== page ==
- Performance Marathon: A musical jam that lasts until the second to last performer drops. It will last over 24 hours, with bards playing instruments and singing improvisationally (imagine like the D&D version of Phish). It will require both performance checks and Constitution saving throws to go on. Those who break the developing theme or play off key or fall behind the rhythm are shot by the king’s guards.
- Joke-Telling Contest: In each round the would-be jester must tell a joke on the given theme for the round. Those who don’t get beyond a certain number of laughs from the audience are beaten (some to death). The final round is politics, required careful joke telling as the contestants do not have legal protection yet.
- Lore Test: A grueling oral examine testing the bard’s ability to know relevant lore. This knowledge is tied to solving deadly puzzles.
- Battle Bards: A knockdown drag-out brawl using nothing but musical instruments as weapons
- Agility Course: Just what it sounds like, but deadly.
The player characters may gain the aid of other contestants who rushed to register for the contest for the power and prestige it would provide and now have second thought. They might also have allies in the form of those in the court who helped Barangajangle’s agenda and enemies in the form of those who would profit from the king’s wars of conquest and crushing draconian rule on the people.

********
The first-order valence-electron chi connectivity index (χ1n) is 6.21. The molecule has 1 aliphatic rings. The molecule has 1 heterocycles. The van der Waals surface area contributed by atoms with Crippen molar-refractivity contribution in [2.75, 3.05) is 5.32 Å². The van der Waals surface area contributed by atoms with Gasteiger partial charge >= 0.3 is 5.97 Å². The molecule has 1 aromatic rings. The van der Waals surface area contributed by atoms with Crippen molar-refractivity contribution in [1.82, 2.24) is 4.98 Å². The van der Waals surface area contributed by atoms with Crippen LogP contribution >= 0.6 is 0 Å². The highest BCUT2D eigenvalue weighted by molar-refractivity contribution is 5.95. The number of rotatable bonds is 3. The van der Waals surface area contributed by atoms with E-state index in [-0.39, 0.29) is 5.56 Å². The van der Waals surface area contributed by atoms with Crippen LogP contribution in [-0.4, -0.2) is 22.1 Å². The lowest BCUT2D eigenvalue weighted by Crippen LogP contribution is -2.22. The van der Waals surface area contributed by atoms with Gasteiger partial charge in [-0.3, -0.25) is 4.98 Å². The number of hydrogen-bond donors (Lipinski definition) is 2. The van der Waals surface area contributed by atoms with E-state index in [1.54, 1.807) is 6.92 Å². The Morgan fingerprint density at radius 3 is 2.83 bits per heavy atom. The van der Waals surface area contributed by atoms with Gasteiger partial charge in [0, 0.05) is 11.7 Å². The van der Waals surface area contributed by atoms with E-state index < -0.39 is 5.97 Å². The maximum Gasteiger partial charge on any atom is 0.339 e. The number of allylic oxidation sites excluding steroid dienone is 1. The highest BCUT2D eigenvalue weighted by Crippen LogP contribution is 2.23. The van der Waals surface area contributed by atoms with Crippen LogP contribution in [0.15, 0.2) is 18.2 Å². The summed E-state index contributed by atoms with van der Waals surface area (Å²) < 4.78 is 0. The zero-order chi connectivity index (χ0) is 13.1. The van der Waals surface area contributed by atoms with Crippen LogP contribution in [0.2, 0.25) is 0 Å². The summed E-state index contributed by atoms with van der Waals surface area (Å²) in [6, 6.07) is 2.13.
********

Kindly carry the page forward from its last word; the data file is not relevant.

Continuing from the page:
If the player characters find the magical workshop, they will find it under the sway of the magical anti-music box. While it looks like a music box, the item really emanates a zone of silence
and absorbs sound, which feeds the power of the mecha until it is charged up, drenched in bard blood and ready to go. The box also causes confusion
- reinforcing the dreamlike sense of the scenario. This can make casting spells in the workshop difficult. The mecha will have a similar zone of silence around it. If the PCs do not stop the final ceremony, the mecha emerges from a secret trapdoor in the ground of the main courtyard and begins killing every bard and bardic ally it can find. It’s next stop will be accompanying the king’s mounting armies to a neighboring nation to conquer it.
- Fools Rush In - The title, but also the many bards and performers who cast aside doubts about the evil king’s motives in hopes gaining power and prestige.
- Mecha - The enormous clockwork golem the king can magic jar into.
- Weapon in Waiting: The afore-mentioned mecha that needs the proper alignment and bardic blood to work.
- Fading Dreamscape: Within the workshop is a music box that creates the cursed conditions for the contest.
- Feast of Fools: The festival/carnival itself - and the increasing foolishness of anyone who eats at the poisoned feasts.
- Magical Workshop: Where the clockwork mecha-golem is stored and where the magic music box is kept.